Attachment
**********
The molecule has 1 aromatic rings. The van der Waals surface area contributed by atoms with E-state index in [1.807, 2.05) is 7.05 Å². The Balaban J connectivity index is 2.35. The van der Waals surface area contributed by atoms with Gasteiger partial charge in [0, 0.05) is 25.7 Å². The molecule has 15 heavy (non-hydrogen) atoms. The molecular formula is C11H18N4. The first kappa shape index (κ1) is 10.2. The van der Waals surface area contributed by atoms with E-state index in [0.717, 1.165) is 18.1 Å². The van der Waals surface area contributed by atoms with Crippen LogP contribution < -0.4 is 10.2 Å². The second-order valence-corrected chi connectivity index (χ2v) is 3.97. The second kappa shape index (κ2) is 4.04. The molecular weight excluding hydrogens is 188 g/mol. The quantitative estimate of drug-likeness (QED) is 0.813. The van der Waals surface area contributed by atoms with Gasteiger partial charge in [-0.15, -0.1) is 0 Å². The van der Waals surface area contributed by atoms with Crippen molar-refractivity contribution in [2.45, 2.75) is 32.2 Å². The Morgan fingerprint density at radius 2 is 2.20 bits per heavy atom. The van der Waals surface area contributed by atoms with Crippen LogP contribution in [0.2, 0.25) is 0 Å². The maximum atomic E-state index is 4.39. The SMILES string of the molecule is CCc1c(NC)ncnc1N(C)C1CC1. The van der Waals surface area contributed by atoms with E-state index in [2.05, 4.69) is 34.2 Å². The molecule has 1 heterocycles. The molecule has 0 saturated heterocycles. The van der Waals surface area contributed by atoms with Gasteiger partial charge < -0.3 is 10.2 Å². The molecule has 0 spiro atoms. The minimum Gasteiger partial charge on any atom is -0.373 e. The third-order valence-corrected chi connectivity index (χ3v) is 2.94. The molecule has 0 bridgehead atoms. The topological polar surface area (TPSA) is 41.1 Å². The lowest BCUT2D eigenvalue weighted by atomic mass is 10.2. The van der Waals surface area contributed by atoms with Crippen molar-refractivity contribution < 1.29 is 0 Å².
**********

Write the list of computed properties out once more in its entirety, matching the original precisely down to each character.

The molecule has 1 aromatic rings. The van der Waals surface area contributed by atoms with E-state index in [1.807, 2.05) is 7.05 Å². The Balaban J connectivity index is 2.35. The van der Waals surface area contributed by atoms with Gasteiger partial charge in [0, 0.05) is 25.7 Å². The molecule has 15 heavy (non-hydrogen) atoms. The molecular formula is C11H18N4. The first kappa shape index (κ1) is 10.2. The van der Waals surface area contributed by atoms with E-state index in [0.717, 1.165) is 18.1 Å². The van der Waals surface area contributed by atoms with Crippen LogP contribution < -0.4 is 10.2 Å². The second-order valence-corrected chi connectivity index (χ2v) is 3.97. The second kappa shape index (κ2) is 4.04. The molecular weight excluding hydrogens is 188 g/mol. The quantitative estimate of drug-likeness (QED) is 0.813. The van der Waals surface area contributed by atoms with Gasteiger partial charge in [-0.15, -0.1) is 0 Å². The van der Waals surface area contributed by atoms with Crippen molar-refractivity contribution in [2.45, 2.75) is 32.2 Å². The Morgan fingerprint density at radius 2 is 2.20 bits per heavy atom. The van der Waals surface area contributed by atoms with Crippen LogP contribution in [0.2, 0.25) is 0 Å². The maximum atomic E-state index is 4.39. The SMILES string of the molecule is CCc1c(NC)ncnc1N(C)C1CC1. The van der Waals surface area contributed by atoms with E-state index in [2.05, 4.69) is 34.2 Å². The molecule has 1 heterocycles. The molecule has 0 saturated heterocycles. The van der Waals surface area contributed by atoms with Gasteiger partial charge < -0.3 is 10.2 Å². The molecule has 0 spiro atoms. The minimum Gasteiger partial charge on any atom is -0.373 e. The third-order valence-corrected chi connectivity index (χ3v) is 2.94. The molecule has 0 bridgehead atoms. The topological polar surface area (TPSA) is 41.1 Å². The lowest BCUT2D eigenvalue weighted by atomic mass is 10.2. The van der Waals surface area contributed by atoms with Crippen molar-refractivity contribution < 1.29 is 0 Å².